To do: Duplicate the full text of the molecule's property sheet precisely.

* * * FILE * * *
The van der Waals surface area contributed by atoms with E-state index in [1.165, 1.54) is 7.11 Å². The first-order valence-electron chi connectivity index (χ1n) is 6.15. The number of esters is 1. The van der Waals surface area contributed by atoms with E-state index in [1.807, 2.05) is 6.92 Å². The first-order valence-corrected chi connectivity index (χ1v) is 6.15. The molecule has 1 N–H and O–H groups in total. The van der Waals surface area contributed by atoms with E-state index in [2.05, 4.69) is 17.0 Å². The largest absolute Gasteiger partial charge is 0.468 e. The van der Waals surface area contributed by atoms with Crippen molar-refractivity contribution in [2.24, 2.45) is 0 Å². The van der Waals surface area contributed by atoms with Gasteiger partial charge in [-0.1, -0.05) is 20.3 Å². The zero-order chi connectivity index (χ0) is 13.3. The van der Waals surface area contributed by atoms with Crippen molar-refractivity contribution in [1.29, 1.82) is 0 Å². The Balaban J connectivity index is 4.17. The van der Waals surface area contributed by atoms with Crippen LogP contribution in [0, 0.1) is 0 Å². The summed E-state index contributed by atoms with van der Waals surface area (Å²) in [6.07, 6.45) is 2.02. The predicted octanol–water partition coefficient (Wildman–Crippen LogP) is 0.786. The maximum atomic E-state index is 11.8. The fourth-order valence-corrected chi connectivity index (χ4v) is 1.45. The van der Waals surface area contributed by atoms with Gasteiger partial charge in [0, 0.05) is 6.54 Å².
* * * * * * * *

The van der Waals surface area contributed by atoms with E-state index in [1.165, 1.54) is 7.11 Å². The first-order valence-electron chi connectivity index (χ1n) is 6.15. The number of esters is 1. The van der Waals surface area contributed by atoms with E-state index in [1.807, 2.05) is 6.92 Å². The first-order valence-corrected chi connectivity index (χ1v) is 6.15. The molecule has 1 N–H and O–H groups in total. The van der Waals surface area contributed by atoms with E-state index in [2.05, 4.69) is 17.0 Å². The largest absolute Gasteiger partial charge is 0.468 e. The van der Waals surface area contributed by atoms with Crippen molar-refractivity contribution in [2.24, 2.45) is 0 Å². The van der Waals surface area contributed by atoms with Gasteiger partial charge in [-0.1, -0.05) is 20.3 Å². The zero-order chi connectivity index (χ0) is 13.3. The van der Waals surface area contributed by atoms with Crippen molar-refractivity contribution in [1.29, 1.82) is 0 Å². The Balaban J connectivity index is 4.17. The van der Waals surface area contributed by atoms with Crippen LogP contribution in [0, 0.1) is 0 Å². The summed E-state index contributed by atoms with van der Waals surface area (Å²) in [6.07, 6.45) is 2.02. The predicted octanol–water partition coefficient (Wildman–Crippen LogP) is 0.786. The maximum atomic E-state index is 11.8. The fourth-order valence-corrected chi connectivity index (χ4v) is 1.45. The van der Waals surface area contributed by atoms with Gasteiger partial charge in [0, 0.05) is 6.54 Å².